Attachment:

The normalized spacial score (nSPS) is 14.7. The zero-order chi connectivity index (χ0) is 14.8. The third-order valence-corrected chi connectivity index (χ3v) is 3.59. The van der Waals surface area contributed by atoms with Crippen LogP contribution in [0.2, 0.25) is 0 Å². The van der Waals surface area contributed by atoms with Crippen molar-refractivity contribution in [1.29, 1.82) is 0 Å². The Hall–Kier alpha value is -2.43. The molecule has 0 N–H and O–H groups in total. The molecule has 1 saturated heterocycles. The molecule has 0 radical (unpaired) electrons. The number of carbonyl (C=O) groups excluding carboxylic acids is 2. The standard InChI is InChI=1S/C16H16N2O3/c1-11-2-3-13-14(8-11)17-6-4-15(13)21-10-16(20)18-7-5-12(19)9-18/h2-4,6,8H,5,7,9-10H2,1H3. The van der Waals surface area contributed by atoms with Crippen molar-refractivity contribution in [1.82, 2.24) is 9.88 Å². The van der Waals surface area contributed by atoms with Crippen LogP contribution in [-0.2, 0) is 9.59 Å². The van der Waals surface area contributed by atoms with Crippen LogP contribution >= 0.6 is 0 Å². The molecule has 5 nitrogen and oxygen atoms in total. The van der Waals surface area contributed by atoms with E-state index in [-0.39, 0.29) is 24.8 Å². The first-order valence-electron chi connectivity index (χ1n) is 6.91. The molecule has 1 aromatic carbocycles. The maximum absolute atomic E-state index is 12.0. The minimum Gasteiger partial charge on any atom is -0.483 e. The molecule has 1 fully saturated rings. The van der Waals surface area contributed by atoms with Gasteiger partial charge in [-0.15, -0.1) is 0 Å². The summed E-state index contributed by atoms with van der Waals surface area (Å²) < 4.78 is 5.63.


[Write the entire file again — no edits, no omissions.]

The normalized spacial score (nSPS) is 14.7. The zero-order chi connectivity index (χ0) is 14.8. The third-order valence-corrected chi connectivity index (χ3v) is 3.59. The van der Waals surface area contributed by atoms with Crippen LogP contribution in [0.2, 0.25) is 0 Å². The van der Waals surface area contributed by atoms with Crippen molar-refractivity contribution in [1.29, 1.82) is 0 Å². The Hall–Kier alpha value is -2.43. The molecule has 0 N–H and O–H groups in total. The molecule has 1 saturated heterocycles. The molecule has 0 radical (unpaired) electrons. The number of carbonyl (C=O) groups excluding carboxylic acids is 2. The standard InChI is InChI=1S/C16H16N2O3/c1-11-2-3-13-14(8-11)17-6-4-15(13)21-10-16(20)18-7-5-12(19)9-18/h2-4,6,8H,5,7,9-10H2,1H3. The van der Waals surface area contributed by atoms with Crippen molar-refractivity contribution in [1.82, 2.24) is 9.88 Å². The van der Waals surface area contributed by atoms with Crippen LogP contribution in [-0.2, 0) is 9.59 Å². The van der Waals surface area contributed by atoms with Crippen LogP contribution >= 0.6 is 0 Å². The molecule has 5 nitrogen and oxygen atoms in total. The van der Waals surface area contributed by atoms with E-state index in [-0.39, 0.29) is 24.8 Å². The first-order valence-electron chi connectivity index (χ1n) is 6.91. The molecule has 1 aromatic carbocycles. The maximum absolute atomic E-state index is 12.0. The minimum Gasteiger partial charge on any atom is -0.483 e. The molecule has 1 fully saturated rings. The van der Waals surface area contributed by atoms with Gasteiger partial charge in [-0.15, -0.1) is 0 Å². The summed E-state index contributed by atoms with van der Waals surface area (Å²) < 4.78 is 5.63.